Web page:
By the eleventh century the terrible barbaric incursions of the two previous centuries had stopped, for in 882 the Normans had descended from Condé-sur-l’Escaut into Rheims and the region, and in 937 the Hungarians has pillaged and burnt the whole of Champagne. Years of pestilence and famine became further apart (in 873 and 1027 bodies were dug up and eaten), although there were still years of great shortage in 1145 and 1197 [6]. The Counts of Troyes became the Counts of Champagne, but did not yet supplant the Archbishops of Rheims in the northern part of the region. In 1095 Pope Urbain II, born Odon (or Eudes), Lord of Lageri (or Lagery) and Binson, of the house of Châtillon, born in Châtillon-sur-Marne, proclaimed the first crusade at the Concile de Clermont; a huge venture began, and the aggression of the nobility was aroused.

Once the terror of the millennium year had passed the vineyard workers were able, in comparative tranquillity, to tend the vines. Those of the princely, ecclesiastical and monastic estates were worked by free men and for the most part by serfs. Emancipation of serfs was not however uncommon. The following appears in the Testament de Saint Rémi, "As for you, Loup, bishop, my brother’s son,... you own the vines tended by Enée the vine grower; I would like Enée and Manulfe, his young son, to enjoy liberty" [7]. It was in this period that the production of wine began to link property ownership and peasant labour. Thus in the Polyptique de l’Abbaye de Saint Rémi we learn that the abbey’s vineyards were made up of those that were part of the estate, the mansus indominicatus, and of manses, which were parcels of land entrusted to tenants. The first were tended by the abbey’s lay brothers and serfs, and the second by the tenants, who would have been serfs or free men with an agreement by which they would give the abbey two thirds of the harvest every year, and kept the rest for themselves. Free men, including emancipated serfs, were gradually gaining access to property, buying vines with the income from their share, or through inheritance, as can be found again in the Testament de Saint Rémi, " I want freedom for Vital, my labourer. I give him the vines that I planted at Vindonissa"; today this area probably corresponds to Vandières or Vendeuil. In order to encourage the spreading of vines "contrats de complant" were instituted on the following basis (extracts are from a study by Roger Grand that appears in Roger Dion’s Histoire de la Vigne et du Vin en France).

A vine grower would approach the owner of some land that was not cultivated, or more rarely of some land or vines that had fallen out of use, and ask him to let him plant new vines on the land. The owner, whose interests would be served by the proposition, would give the vine grower total control of the land for five years, this being the time judged necessary for the establishing of vines, and for the various long, costly and delicate operations that would be required before the vines started fully producing.
At the end of the five years the land would be divided into two equal parts, one coming back to the original owner and the other remaining in the hands of the vine grower subject to various legal arrangements, which depended on the particular case, the period and the region, and which went from straightforward transfer of ownership to free use during the life of the vine grower, but which almost always required an annual payment, sometimes financial, but usually a share of the harvest.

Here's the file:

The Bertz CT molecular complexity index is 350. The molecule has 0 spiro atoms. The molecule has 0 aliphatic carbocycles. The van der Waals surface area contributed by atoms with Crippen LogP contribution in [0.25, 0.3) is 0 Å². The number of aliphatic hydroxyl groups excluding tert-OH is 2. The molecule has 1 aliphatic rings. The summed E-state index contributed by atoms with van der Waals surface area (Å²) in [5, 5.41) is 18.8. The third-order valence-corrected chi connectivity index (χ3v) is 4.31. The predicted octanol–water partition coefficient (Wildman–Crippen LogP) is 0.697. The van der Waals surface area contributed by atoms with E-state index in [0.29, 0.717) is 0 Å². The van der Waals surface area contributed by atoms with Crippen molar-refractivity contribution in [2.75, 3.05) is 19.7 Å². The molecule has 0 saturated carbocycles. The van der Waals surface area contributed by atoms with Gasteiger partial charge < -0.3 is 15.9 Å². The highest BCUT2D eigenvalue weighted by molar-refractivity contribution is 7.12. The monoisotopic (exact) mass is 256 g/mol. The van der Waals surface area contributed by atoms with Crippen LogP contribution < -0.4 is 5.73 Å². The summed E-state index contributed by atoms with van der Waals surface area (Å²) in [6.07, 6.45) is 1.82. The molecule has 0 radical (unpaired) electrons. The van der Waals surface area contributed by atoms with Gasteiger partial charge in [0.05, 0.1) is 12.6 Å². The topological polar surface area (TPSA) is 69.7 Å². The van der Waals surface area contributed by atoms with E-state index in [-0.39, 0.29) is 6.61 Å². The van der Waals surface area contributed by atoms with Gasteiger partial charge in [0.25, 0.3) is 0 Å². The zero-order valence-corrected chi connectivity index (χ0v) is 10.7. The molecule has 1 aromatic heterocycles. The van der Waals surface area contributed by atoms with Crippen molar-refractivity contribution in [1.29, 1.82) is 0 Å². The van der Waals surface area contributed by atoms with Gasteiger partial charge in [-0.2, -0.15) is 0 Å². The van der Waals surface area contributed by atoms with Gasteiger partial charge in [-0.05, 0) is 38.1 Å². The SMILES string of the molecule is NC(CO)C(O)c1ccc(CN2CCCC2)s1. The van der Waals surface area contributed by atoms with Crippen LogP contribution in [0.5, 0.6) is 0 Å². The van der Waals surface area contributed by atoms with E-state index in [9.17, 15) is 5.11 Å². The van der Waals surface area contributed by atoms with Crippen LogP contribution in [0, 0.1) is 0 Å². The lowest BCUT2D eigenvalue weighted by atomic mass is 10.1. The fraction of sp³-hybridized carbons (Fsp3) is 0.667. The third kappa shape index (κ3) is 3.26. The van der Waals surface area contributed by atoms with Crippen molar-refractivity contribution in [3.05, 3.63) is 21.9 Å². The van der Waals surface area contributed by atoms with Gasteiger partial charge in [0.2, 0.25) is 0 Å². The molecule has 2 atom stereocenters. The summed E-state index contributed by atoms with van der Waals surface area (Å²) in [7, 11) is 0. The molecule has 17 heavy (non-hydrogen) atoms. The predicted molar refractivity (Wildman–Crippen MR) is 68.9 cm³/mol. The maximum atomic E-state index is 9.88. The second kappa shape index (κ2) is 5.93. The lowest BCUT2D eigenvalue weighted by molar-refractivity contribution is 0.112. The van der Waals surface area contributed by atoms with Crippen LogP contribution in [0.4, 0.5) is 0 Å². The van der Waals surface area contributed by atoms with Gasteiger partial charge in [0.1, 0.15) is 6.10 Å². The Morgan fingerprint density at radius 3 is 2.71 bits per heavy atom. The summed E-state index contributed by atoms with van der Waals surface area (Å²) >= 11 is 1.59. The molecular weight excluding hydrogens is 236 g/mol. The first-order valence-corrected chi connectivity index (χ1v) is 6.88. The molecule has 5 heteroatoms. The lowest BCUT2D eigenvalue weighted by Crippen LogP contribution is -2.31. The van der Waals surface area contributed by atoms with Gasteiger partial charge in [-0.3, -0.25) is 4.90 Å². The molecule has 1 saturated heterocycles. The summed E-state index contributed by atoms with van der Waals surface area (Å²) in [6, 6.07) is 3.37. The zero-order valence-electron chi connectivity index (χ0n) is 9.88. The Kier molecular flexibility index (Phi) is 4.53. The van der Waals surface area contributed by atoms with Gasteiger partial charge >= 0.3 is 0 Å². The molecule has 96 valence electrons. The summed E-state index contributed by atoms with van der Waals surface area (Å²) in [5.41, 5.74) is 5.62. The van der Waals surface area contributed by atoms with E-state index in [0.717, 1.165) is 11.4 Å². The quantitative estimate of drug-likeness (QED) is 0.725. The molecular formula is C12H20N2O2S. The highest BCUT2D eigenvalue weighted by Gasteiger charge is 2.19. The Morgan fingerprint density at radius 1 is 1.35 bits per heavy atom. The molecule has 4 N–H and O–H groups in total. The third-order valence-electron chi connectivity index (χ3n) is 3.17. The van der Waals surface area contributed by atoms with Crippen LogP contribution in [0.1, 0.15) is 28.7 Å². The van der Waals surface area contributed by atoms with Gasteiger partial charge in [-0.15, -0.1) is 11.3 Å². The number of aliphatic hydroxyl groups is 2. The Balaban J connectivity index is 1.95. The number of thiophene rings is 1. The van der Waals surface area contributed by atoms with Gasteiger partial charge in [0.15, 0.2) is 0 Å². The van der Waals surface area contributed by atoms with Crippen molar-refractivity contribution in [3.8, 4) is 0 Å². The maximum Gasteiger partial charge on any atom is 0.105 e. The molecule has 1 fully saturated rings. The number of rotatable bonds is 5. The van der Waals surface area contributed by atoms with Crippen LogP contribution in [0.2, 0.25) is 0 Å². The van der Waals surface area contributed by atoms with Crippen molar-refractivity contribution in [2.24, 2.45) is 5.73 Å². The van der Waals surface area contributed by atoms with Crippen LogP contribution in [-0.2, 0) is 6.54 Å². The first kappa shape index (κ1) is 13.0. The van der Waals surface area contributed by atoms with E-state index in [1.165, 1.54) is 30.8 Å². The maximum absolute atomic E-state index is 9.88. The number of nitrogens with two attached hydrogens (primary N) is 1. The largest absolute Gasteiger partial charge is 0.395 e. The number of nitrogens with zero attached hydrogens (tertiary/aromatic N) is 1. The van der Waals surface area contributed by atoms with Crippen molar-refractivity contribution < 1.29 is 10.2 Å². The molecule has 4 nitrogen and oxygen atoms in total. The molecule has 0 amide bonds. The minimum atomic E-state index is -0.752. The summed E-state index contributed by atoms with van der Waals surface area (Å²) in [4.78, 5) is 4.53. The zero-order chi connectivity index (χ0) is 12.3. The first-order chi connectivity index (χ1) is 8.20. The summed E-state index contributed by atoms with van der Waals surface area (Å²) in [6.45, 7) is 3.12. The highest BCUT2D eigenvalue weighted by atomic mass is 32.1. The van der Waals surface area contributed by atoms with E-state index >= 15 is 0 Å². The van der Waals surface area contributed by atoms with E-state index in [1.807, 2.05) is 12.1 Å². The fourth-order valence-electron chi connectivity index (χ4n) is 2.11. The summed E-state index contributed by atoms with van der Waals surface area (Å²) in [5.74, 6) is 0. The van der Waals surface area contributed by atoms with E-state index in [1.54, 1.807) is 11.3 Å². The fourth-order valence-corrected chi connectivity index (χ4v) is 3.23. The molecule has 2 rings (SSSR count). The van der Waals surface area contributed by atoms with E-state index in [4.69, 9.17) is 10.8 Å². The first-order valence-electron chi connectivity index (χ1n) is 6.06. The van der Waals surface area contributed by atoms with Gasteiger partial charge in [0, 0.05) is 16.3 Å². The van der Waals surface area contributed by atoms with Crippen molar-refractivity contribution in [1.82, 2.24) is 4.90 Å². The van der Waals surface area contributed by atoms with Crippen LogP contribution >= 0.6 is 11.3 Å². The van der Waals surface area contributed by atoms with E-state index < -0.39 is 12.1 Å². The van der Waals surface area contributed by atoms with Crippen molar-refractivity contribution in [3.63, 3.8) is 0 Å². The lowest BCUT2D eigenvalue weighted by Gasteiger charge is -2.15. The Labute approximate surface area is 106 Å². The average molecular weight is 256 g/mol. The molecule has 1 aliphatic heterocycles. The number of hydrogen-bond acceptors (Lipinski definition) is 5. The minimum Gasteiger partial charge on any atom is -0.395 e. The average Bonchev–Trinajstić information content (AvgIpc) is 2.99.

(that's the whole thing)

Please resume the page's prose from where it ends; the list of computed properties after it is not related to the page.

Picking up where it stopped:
In this way vines came to cover the area now known as Champagne. In a work entitled Carte historique des vignobles de la Marne (Historic Map of the Vineyards of the Marne) Raoul Chandon de Briailles identifies, amongst the boundaries of the current département of the Marne, 131 communes on which vines were planted at the beginning of the twelfth century. The region of Rheims was the most densely covered, followed by that of Epernay, and, much further behind, by those of Châlons-sur-Marne, Sainte-Menehould, Vitry-le-François and Sézanne. Vines were also widely established in the upper valleys of the Seine and the Aube. It may therefore be considered that by the end of the Early Middle Ages there were enough vines and organized wine production in Champagne to support the start of the commercialization of the region’s wines which was to follow.


[1Archbishop of Rheims and counsellor to Charles le Chauve, born approx. 806, died in 882 in Epernay.

[2Chanoine (Canon) of the Cathedral of Rheims, archivist, born in Epernay in 894, died in Rheims in 966.

[3FLODOARD. Flodoardi Historia Remensis Ecclesiae, History of the Church (of Rheims), translated with the support of the Academy by M. Lejeune. Rheims, 1854.

[4The invention of the barrel is generally attributed to the Gauls, but here is what Legrand d’Aussy wrote on this subject in his History of French Private Life, "The Latins agree that this ingenious invention is due to those brought by the Gauls, who went to settle along the River P�; but it is not known if the Gauls already knew of it when they left their country."

[5DION (Roger). Histoire de la vigne et du vin en France des origines au XIX e, siècle.(History of the Vine and Wine in France up to the Nineteenth Century) Paris, 1959.

[6GALERON (ME.). Historic Journal of Rheims from its foundation to the present day. Rheims, 1853.

[7FLODOARD. Flodoardi Historia Remensis Ecclesiae, History of the Church (of Rheims), translated with the support of the Academy by M. Lejeune. Rheims, 1854.